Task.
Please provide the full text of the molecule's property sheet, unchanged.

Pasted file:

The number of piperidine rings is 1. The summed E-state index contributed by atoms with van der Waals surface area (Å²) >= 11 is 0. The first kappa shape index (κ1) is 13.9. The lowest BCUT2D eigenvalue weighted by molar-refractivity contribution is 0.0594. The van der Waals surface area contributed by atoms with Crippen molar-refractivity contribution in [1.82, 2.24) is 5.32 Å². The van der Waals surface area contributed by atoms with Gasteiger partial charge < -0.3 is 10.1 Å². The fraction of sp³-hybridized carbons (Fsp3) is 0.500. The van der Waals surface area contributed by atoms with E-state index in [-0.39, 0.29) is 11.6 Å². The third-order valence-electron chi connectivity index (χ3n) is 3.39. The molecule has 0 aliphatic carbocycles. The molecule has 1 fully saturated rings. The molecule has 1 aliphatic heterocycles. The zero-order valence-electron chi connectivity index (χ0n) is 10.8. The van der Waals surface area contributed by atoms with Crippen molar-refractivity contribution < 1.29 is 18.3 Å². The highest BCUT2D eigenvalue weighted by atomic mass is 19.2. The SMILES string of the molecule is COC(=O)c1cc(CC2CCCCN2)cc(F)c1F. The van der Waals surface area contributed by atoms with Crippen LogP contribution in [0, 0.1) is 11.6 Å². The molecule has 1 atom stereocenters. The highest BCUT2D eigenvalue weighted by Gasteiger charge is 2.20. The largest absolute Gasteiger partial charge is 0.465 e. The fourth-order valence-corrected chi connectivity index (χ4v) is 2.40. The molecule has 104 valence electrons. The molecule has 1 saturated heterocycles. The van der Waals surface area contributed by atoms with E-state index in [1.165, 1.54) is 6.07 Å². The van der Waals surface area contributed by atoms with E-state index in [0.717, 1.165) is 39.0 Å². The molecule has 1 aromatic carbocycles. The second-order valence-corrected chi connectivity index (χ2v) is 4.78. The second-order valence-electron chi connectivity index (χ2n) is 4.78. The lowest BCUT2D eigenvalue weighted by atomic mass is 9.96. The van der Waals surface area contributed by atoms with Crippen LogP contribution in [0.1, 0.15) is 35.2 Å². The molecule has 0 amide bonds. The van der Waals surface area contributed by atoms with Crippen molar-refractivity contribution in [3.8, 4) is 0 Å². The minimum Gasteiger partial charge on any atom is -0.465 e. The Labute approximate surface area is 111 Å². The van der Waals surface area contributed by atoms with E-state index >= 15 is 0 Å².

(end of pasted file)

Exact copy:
The number of piperidine rings is 1. The summed E-state index contributed by atoms with van der Waals surface area (Å²) >= 11 is 0. The first kappa shape index (κ1) is 13.9. The lowest BCUT2D eigenvalue weighted by molar-refractivity contribution is 0.0594. The van der Waals surface area contributed by atoms with Crippen molar-refractivity contribution in [1.82, 2.24) is 5.32 Å². The van der Waals surface area contributed by atoms with Gasteiger partial charge < -0.3 is 10.1 Å². The fraction of sp³-hybridized carbons (Fsp3) is 0.500. The van der Waals surface area contributed by atoms with E-state index in [-0.39, 0.29) is 11.6 Å². The third-order valence-electron chi connectivity index (χ3n) is 3.39. The molecule has 0 aliphatic carbocycles. The molecule has 1 fully saturated rings. The molecule has 1 aliphatic heterocycles. The zero-order valence-electron chi connectivity index (χ0n) is 10.8. The van der Waals surface area contributed by atoms with Crippen molar-refractivity contribution < 1.29 is 18.3 Å². The highest BCUT2D eigenvalue weighted by atomic mass is 19.2. The SMILES string of the molecule is COC(=O)c1cc(CC2CCCCN2)cc(F)c1F. The van der Waals surface area contributed by atoms with Crippen LogP contribution in [0, 0.1) is 11.6 Å². The molecule has 1 atom stereocenters. The highest BCUT2D eigenvalue weighted by Gasteiger charge is 2.20. The largest absolute Gasteiger partial charge is 0.465 e. The fourth-order valence-corrected chi connectivity index (χ4v) is 2.40. The molecule has 104 valence electrons. The molecule has 1 saturated heterocycles. The van der Waals surface area contributed by atoms with E-state index in [1.165, 1.54) is 6.07 Å². The van der Waals surface area contributed by atoms with E-state index in [0.717, 1.165) is 39.0 Å². The molecule has 1 aromatic carbocycles. The second-order valence-corrected chi connectivity index (χ2v) is 4.78. The second-order valence-electron chi connectivity index (χ2n) is 4.78. The lowest BCUT2D eigenvalue weighted by atomic mass is 9.96. The van der Waals surface area contributed by atoms with Crippen LogP contribution in [0.1, 0.15) is 35.2 Å². The molecule has 0 amide bonds. The van der Waals surface area contributed by atoms with Crippen molar-refractivity contribution in [3.8, 4) is 0 Å². The minimum Gasteiger partial charge on any atom is -0.465 e. The Labute approximate surface area is 111 Å². The van der Waals surface area contributed by atoms with E-state index >= 15 is 0 Å².